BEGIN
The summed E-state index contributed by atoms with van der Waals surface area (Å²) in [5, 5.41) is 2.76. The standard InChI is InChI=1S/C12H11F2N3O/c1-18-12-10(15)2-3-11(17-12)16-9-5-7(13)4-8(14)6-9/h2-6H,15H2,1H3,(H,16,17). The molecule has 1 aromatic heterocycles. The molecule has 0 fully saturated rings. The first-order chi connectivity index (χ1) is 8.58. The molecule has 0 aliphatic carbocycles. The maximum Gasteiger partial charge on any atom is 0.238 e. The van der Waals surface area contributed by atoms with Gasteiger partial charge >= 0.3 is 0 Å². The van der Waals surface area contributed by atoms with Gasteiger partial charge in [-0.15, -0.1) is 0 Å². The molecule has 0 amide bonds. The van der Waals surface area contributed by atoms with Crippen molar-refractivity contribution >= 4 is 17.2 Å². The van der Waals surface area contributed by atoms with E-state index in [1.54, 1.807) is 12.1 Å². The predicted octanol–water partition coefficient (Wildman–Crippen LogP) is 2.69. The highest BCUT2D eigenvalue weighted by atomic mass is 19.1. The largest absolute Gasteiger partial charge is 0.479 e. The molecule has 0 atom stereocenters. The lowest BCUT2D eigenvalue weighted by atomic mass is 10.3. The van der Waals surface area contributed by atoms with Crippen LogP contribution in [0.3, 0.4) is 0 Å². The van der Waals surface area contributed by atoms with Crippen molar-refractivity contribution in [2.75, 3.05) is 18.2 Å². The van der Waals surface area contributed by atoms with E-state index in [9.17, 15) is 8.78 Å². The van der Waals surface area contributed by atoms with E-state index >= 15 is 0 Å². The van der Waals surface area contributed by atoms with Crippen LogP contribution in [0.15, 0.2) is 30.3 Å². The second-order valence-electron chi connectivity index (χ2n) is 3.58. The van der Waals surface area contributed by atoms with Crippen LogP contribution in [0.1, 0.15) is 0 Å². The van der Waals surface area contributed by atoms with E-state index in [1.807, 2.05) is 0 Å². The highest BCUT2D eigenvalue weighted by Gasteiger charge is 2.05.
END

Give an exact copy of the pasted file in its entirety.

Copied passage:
The summed E-state index contributed by atoms with van der Waals surface area (Å²) in [5, 5.41) is 2.76. The standard InChI is InChI=1S/C12H11F2N3O/c1-18-12-10(15)2-3-11(17-12)16-9-5-7(13)4-8(14)6-9/h2-6H,15H2,1H3,(H,16,17). The molecule has 1 aromatic heterocycles. The molecule has 0 fully saturated rings. The first-order chi connectivity index (χ1) is 8.58. The molecule has 0 aliphatic carbocycles. The maximum Gasteiger partial charge on any atom is 0.238 e. The van der Waals surface area contributed by atoms with Gasteiger partial charge >= 0.3 is 0 Å². The van der Waals surface area contributed by atoms with Gasteiger partial charge in [-0.15, -0.1) is 0 Å². The molecule has 0 amide bonds. The van der Waals surface area contributed by atoms with Crippen molar-refractivity contribution >= 4 is 17.2 Å². The van der Waals surface area contributed by atoms with E-state index in [1.54, 1.807) is 12.1 Å². The predicted octanol–water partition coefficient (Wildman–Crippen LogP) is 2.69. The highest BCUT2D eigenvalue weighted by atomic mass is 19.1. The largest absolute Gasteiger partial charge is 0.479 e. The molecule has 0 atom stereocenters. The lowest BCUT2D eigenvalue weighted by atomic mass is 10.3. The van der Waals surface area contributed by atoms with Crippen LogP contribution in [0.3, 0.4) is 0 Å². The van der Waals surface area contributed by atoms with Crippen molar-refractivity contribution in [2.75, 3.05) is 18.2 Å². The van der Waals surface area contributed by atoms with E-state index in [9.17, 15) is 8.78 Å². The van der Waals surface area contributed by atoms with E-state index >= 15 is 0 Å². The van der Waals surface area contributed by atoms with Crippen LogP contribution in [0.15, 0.2) is 30.3 Å². The second-order valence-electron chi connectivity index (χ2n) is 3.58. The van der Waals surface area contributed by atoms with Crippen LogP contribution in [0.1, 0.15) is 0 Å². The van der Waals surface area contributed by atoms with E-state index in [1.807, 2.05) is 0 Å². The highest BCUT2D eigenvalue weighted by Gasteiger charge is 2.05.